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Oncology (Williston Park). 2005 Jul;19(8):1077-84; discussion 1084, 1087-8.

Thromboembolic complications of malignancy. Part 2: management.

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Division of Hematology, Department of Medicine, University of Washington, Seattle, Washington, USA.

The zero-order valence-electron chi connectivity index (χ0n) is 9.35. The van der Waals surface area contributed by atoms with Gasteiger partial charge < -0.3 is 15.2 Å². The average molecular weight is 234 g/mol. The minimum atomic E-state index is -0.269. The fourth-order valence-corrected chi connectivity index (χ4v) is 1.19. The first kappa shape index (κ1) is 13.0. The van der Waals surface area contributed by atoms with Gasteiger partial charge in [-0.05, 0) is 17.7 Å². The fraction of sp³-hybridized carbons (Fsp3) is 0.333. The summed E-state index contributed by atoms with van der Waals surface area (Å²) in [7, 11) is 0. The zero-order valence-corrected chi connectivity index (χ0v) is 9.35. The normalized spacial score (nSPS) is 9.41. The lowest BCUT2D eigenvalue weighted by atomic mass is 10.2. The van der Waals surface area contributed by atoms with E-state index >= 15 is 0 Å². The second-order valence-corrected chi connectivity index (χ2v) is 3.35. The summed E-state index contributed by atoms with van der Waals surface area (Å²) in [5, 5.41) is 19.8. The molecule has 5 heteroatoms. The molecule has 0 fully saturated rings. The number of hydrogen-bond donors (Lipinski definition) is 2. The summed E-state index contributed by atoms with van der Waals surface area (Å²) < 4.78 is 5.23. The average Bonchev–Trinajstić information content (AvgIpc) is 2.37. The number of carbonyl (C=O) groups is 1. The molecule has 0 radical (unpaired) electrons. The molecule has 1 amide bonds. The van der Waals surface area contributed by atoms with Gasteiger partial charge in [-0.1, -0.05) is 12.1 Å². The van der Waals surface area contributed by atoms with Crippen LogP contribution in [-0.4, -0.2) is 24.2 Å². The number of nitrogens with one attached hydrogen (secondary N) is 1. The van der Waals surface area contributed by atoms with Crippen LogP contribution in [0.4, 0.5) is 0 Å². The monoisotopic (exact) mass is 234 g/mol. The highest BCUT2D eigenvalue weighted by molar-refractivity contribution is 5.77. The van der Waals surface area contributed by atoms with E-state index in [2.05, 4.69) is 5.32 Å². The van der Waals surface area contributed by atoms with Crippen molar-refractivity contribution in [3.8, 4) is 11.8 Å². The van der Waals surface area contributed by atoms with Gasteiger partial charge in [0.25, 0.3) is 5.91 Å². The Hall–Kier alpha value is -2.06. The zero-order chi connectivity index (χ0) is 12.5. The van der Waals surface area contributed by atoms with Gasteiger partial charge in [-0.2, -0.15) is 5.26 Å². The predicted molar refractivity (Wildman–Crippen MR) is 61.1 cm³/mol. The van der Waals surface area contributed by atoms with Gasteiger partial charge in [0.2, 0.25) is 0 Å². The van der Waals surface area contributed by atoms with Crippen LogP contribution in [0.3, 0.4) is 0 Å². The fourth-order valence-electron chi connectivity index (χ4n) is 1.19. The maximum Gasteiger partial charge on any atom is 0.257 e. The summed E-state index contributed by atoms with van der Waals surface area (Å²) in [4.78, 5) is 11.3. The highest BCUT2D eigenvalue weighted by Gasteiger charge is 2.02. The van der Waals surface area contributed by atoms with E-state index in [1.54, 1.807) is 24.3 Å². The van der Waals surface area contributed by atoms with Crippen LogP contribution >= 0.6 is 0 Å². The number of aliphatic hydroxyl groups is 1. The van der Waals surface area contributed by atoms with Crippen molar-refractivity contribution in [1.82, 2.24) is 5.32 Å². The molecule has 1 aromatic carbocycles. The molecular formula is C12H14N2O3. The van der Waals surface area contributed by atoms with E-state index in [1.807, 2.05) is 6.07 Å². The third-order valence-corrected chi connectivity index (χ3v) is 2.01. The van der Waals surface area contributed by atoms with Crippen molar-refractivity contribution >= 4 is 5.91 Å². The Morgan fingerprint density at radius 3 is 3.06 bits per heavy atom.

Thromboembolism affects many patients with solid tumors and clonal hematologic malignancies. Thromboprophylaxis with low-molecular-weight heparin (LMWH) is indicated for surgery and other high-risk situations, but not routinely for central venous catheters or nonsurgical, ambulatory management. Thrombotic events require full anticoagulation for the duration of active disease and/or the prothrombotic stimulus. LMWHs are safe and more effective than both unfractionated heparin for initial therapy and warfarin for secondary prevention. Anti-inflammatory and antiangiogenic properties might account for this advantage and for a survival benefit of chronic LMWH in subgroups of cancer patients. Ongoing studies are characterizing the cost-effectiveness and antitumor mechanisms of LMWHs, the potential utility of newer anticoagulants, and the ability of predictive models to identify high-risk candidates for thromboprophylaxis.

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